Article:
HOME TheInfoList.com
Providing Lists of Related Topics to Help You Find Great Stuff
[::MainTopicLength::#1500] [::ListTopicLength::#1000] [::ListLength::#15] [::ListAdRepeat::#3]

picture info

Kick
A kick is a physical strike using the leg, foot, heel, tibia, thigh or knee (the latter is also known as a knee strike). This type of attack is used frequently by hooved animals as well as humans in the context of stand-up fighting. Kicks play a significant role in many forms of martial arts, such as savate, taekwondo, MMA, sikaran, karate, Pankration, Kung fu, Vovinam, kickboxing, Muay Thai, capoeira, silat, and kalaripayattu. Kicking is also prominent from its use in many sports, especially those called football
[...More...]

"Kick" on:
Wikipedia
Google
Yahoo
Parouse

picture info

Kalaripayattu
Kalaripayattu
Kalaripayattu
(pronounced as Kalarippayatt) is a martial art, which originated as a style in Kerala, southern India (North Malabar).[1] The word kalari first appears in the Tamil Sangam literature
Sangam literature
(c. 300 BCE to 300 CE)[2] to describe both a battlefield and combat arena. The word kalari tatt denoted a martial feat, while kalari kozhai meant a coward in war.[2] Each warrior in the Sangam era received regular military training
[...More...]

"Kalaripayattu" on:
Wikipedia
Google
Yahoo
Parouse

picture info

Sports
Sport
Sport
(British English) or sports (American English) includes all forms of competitive physical activity or games which,[1] through casual or organised participation, aim to use, maintain or improve physical ability and skills while providing enjoyment to participants, and in some cases, entertainment for spectators.[2] Usually the contest or game is between two sides, each attempting to exceed the other. Some sports allow a tie game; others provide tie-breaking methods, to ensure one winner and one loser. A number of such two-sided contests may be arranged in a tournament producing a champion. Many sports leagues make an annual champion by arranging games in a regular sports season, followed in some cases by playoffs. Hundreds of sports exist, from those between single contestants, through to those with hundreds of simultaneous participants, either in teams or competing as individuals
[...More...]

"Sports" on:
Wikipedia
Google
Yahoo
Parouse

picture info

Rama V
Phra Bat Somdet Phra Poraminthra Maha Chulalongkorn
Chulalongkorn
Phra Chunla Chom Klao Chao Yu Hua (Thai: พระบาทสมเด็จพระปรมินทรมหาจุฬาลงกรณ์ พระจุลจอมเกล้าเจ้าอยู่หัว), or Rama V (20 September 1853 – 23 October 1910), was the fifth monarch of Siam
Siam
under the House of Chakri. He was known to the Siamese of his time as Phra Phuttha Chao Luang (พระพุทธเจ้าหลวง, the Royal Buddha)
[...More...]

"Rama V" on:
Wikipedia
Google
Yahoo
Parouse

picture info

Ayutthaya Kingdom
Phitsanulok
Phitsanulok
(1463–1488) Ayutthaya (1488–1666) Lopburi
Lopburi
(1666–1688) Ayutthaya (1688–1767)Languages Ayutthayan ThaiReligion Majority:
[...More...]

"Ayutthaya Kingdom" on:
Wikipedia
Google
Yahoo
Parouse

picture info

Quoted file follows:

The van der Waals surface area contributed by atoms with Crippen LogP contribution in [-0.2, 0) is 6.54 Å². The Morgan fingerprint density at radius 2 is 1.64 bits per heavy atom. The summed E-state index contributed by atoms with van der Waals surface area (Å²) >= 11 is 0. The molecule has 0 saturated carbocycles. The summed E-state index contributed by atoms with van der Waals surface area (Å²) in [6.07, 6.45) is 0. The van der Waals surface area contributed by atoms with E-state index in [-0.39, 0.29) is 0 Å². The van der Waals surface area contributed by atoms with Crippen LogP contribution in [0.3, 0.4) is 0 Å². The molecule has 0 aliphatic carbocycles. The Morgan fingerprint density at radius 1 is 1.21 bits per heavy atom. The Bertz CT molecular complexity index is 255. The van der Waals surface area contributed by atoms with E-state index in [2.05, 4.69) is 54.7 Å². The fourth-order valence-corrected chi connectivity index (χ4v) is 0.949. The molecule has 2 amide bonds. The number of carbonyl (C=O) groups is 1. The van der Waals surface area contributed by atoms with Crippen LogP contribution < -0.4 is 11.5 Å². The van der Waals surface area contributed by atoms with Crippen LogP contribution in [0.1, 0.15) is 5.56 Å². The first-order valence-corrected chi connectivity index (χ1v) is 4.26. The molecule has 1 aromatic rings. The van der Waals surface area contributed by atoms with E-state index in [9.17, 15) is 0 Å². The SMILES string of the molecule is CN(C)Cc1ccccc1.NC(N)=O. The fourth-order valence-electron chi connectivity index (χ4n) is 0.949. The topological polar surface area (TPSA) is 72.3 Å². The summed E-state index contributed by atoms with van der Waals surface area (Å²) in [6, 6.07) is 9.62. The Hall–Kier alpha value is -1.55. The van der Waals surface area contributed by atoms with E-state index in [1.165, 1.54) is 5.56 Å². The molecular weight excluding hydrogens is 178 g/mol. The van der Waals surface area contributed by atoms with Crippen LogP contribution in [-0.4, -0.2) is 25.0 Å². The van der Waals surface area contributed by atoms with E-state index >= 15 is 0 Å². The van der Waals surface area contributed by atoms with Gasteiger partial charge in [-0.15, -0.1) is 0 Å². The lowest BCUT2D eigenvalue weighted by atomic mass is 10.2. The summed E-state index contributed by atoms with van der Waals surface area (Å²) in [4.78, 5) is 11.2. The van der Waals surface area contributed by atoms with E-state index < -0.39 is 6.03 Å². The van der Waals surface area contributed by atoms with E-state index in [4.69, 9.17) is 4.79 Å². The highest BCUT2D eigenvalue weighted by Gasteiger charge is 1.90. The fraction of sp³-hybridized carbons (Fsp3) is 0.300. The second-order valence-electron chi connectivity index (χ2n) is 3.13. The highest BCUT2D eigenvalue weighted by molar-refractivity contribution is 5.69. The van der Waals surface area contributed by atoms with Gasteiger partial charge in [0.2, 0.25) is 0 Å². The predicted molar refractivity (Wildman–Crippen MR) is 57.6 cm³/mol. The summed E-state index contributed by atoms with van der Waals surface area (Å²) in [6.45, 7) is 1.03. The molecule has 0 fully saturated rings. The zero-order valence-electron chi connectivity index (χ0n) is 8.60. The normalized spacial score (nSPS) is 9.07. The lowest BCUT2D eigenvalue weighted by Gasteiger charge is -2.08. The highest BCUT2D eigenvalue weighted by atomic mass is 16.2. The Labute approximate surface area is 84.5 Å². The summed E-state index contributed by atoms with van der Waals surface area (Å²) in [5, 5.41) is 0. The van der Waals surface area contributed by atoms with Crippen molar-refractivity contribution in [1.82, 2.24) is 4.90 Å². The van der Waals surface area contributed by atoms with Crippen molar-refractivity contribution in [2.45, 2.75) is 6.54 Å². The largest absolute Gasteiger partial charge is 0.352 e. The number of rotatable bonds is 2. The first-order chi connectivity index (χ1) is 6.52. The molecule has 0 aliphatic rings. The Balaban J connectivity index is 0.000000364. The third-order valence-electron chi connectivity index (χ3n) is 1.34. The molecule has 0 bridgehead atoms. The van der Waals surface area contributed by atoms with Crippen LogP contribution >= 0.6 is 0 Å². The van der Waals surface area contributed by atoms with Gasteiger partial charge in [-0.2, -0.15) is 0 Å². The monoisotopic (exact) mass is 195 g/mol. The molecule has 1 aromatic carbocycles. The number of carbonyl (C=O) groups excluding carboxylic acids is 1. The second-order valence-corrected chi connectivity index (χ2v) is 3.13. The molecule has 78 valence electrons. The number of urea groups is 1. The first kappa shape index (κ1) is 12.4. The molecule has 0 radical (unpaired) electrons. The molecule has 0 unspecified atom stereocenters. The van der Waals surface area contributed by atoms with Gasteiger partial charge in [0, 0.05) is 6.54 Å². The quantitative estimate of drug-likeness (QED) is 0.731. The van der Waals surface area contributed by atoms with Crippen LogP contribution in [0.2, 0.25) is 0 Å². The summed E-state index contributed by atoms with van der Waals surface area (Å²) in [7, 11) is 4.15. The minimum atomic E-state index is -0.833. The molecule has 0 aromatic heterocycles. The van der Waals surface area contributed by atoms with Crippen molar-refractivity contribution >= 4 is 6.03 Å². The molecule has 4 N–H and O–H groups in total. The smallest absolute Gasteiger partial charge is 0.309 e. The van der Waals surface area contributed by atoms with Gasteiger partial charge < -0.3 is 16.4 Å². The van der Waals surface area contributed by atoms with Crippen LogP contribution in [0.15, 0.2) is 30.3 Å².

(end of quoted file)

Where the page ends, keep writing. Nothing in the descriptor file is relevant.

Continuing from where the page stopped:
Mahabharata
The Mahābhārata (US: /məhɑːˈbɑːrətə/,[1] UK: /ˌmɑːhəˈbɑːrətə/;[2] Sanskrit: महाभारतम्, Mahābhāratam, pronounced [məɦaːˈbʱaːrət̪əm]) is one of the two major Sanskrit
Sanskrit
epics of ancient India, the other being the Rāmāyaṇa.[3] The title may be translated as "the great tale of the Bhārata dynasty". The Mahābhārata is an epic legendary narrative of the Kurukṣetra War and the fates of the Kaurava
Kaurava
and the Pāṇḍava princes. It also contains philosophical and devotional material, such as a discussion of the four "goals of life" or puruṣārtha (12.161). Among the principal works and stories in the Mahābhārata are the Bhagavad Gita, the story of Damayanti, an abbreviated version of the Rāmāyaṇa, and the story of Ṛṣyasringa, often considered as works in their own right. Traditionally, the authorship of the Mahābhārata is attributed to Vyāsa
[...More...]

"Mahabharata" on:
Wikipedia
Google
Yahoo
Parouse

picture info

Sanskrit Epics
DivisionsSamhita Brahmana Aranyaka UpanishadsUpanishads Rig vedicAitareya KaushitakiSama vedicChandogya KenaYajur vedicBrihadaranyaka Isha Taittiriya Katha Shvetashvatara MaitriAtharva vedicMundaka Mandukya PrashnaOther scripturesBhagavad Gita AgamasRelated Hindu textsVedangasShiksha Chandas Vyakarana Nirukta Kalpa JyotishaPuranas Brahma puranasBrahma Brahmānda Brahmavaivarta Markandeya BhavishyaVaishnava puranasVishnu Bhagavata Naradiya Garuda Padma Vamana Kurma MatsyaShaiva puranasShiva Linga Skanda Vayu AgniItihasaRamayana MahabharataShastras and sutrasDharma Shastra Artha Śastra Kamasutra Brahma Sutras Samkhya Sutras Mimamsa Sutras Nyāya Sūtras Vaiśeṣika Sūtra Yoga Sutras
[...More...]

"Sanskrit Epics" on:
Wikipedia
Google
Yahoo
Parouse

picture info

Angkor
Angkor
Angkor
(Khmer: អង្គរ, "Capital City")[1][2] was the capital city of the Khmer Empire, which also recognized as Yasodharapura (Khmer: យសោធរបុរៈ ;Sanskrit: यशोधरपुर) and flourished from approximately the 9th to 15th centuries. Angkor
Angkor
was a megacity supporting at least 0.1% of the global population during 1010–1220. The city houses the magnificent Angkor
Angkor
Wat, one of Cambodia's popular tourist attractions. The word Angkor
Angkor
is derived from the Sanskrit
Sanskrit
nagara (नगर), meaning "city".[3] The Angkorian period began in AD 802, when the Khmer Hindu
Hindu
monarch Jayavarman II declared himself a "universal monarch" and "god-king", and lasted until the late 14th century, first falling under Ayutthayan suzerainty in 1351